Burley in Tennessee and southern Kentucky has potential for a better-than-average crop, maybe the best in the last three years, says Paul Denton, Kentucky-Tennessee Extension tobacco specialist. "Topping is 10% to 15% complete among burley growers," says Denton. "The dark growers are a little farther along, maybe 25%. But some of both types is ankle high"..."We have at least as many planted acres as last year and it appears we could have a higher yield than last year. So I think we could have a bigger crop"...There appears to be one success story in the burley states this year: Some areas had a wet spring followed by a dry summer. Those are the conditions that usually set the stage for black shank. But Denton says there has been very little this year. That's due to the increased plantings of the black-shank-resistant burley varieties KT-209 and KT-206 that also features black shank resistance, he says. "Probably half of Tennessee burley growers planted one or both of those varieties."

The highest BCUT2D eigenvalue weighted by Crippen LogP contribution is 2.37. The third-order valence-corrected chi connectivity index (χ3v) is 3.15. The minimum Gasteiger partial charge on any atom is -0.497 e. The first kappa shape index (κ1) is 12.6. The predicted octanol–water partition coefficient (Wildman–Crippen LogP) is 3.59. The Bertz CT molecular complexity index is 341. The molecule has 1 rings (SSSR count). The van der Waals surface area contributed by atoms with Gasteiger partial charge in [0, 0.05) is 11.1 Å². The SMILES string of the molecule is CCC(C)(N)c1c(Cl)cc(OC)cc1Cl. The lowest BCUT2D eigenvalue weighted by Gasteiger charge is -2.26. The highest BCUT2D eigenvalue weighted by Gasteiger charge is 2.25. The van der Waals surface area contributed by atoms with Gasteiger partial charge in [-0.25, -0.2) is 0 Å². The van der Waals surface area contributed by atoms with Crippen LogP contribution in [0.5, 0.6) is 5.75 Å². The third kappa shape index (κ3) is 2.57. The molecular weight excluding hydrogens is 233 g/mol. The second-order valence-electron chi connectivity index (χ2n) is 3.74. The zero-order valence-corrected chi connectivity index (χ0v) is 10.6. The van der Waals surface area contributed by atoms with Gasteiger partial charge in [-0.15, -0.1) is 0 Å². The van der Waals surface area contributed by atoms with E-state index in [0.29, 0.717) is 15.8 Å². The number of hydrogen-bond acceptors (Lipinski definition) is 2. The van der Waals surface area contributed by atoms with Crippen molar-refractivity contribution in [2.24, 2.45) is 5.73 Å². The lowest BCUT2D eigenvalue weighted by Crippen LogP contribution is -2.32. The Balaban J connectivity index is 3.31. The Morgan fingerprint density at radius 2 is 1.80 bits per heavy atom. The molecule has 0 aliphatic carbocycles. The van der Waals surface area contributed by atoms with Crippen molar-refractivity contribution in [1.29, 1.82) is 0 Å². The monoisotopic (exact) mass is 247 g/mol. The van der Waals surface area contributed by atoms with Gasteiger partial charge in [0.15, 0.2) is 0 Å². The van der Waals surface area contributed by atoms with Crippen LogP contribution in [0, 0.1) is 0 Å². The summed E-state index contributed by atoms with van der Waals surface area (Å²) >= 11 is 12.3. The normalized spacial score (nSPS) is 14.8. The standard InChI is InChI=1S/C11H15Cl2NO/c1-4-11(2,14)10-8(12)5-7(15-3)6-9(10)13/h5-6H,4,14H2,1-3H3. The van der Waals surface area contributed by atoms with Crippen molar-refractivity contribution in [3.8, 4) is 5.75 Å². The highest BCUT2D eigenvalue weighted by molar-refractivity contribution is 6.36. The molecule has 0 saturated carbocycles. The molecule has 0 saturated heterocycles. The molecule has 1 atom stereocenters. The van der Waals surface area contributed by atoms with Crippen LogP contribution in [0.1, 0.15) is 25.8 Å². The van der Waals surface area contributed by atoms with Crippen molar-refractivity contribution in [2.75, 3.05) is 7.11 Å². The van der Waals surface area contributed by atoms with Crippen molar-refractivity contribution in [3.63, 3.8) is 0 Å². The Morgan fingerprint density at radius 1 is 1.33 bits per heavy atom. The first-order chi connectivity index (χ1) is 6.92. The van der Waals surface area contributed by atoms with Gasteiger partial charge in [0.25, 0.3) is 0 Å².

Dark tobacco in western Kentucky and Tennessee has been "as up and down as I have ever seen it," says Andy Bailey, Extension dark tobacco specialist in those states. "But it is starting to level out." Irrigation was just starting, and some problems with compaction were reported. "A lot of dark tobacco here is strip tilled, and in strip tillage, you have a lot of roots growing straight down but not many growing laterally," he says. "You can get sidewall compaction, and that lead in some cases to lodging when we had heavy winds on July 24." But average or better yields seem achievable, he says, and since a few excess acres were set late in the planting season, a normal crop seems well within reach.